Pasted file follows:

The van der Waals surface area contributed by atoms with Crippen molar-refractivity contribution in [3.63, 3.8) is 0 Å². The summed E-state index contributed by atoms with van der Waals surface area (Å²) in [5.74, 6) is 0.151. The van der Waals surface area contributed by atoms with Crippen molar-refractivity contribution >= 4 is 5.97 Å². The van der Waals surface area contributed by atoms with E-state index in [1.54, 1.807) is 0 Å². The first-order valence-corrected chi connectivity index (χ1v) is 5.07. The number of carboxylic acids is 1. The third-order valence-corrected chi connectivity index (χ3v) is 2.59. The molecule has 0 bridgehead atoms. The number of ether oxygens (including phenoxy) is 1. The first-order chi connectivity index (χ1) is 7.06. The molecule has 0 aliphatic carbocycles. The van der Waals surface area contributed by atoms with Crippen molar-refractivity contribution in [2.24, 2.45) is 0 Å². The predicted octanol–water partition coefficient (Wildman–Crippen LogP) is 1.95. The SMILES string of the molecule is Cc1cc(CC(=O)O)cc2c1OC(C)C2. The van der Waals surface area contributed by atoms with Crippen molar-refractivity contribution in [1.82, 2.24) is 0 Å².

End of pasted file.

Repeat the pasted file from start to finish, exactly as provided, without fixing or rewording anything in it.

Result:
The van der Waals surface area contributed by atoms with Crippen molar-refractivity contribution in [3.63, 3.8) is 0 Å². The summed E-state index contributed by atoms with van der Waals surface area (Å²) in [5.74, 6) is 0.151. The van der Waals surface area contributed by atoms with Crippen molar-refractivity contribution >= 4 is 5.97 Å². The van der Waals surface area contributed by atoms with E-state index in [1.54, 1.807) is 0 Å². The first-order valence-corrected chi connectivity index (χ1v) is 5.07. The number of carboxylic acids is 1. The third-order valence-corrected chi connectivity index (χ3v) is 2.59. The molecule has 0 bridgehead atoms. The number of ether oxygens (including phenoxy) is 1. The first-order chi connectivity index (χ1) is 7.06. The molecule has 0 aliphatic carbocycles. The van der Waals surface area contributed by atoms with Crippen molar-refractivity contribution in [2.24, 2.45) is 0 Å². The predicted octanol–water partition coefficient (Wildman–Crippen LogP) is 1.95. The SMILES string of the molecule is Cc1cc(CC(=O)O)cc2c1OC(C)C2. The van der Waals surface area contributed by atoms with Crippen molar-refractivity contribution in [1.82, 2.24) is 0 Å².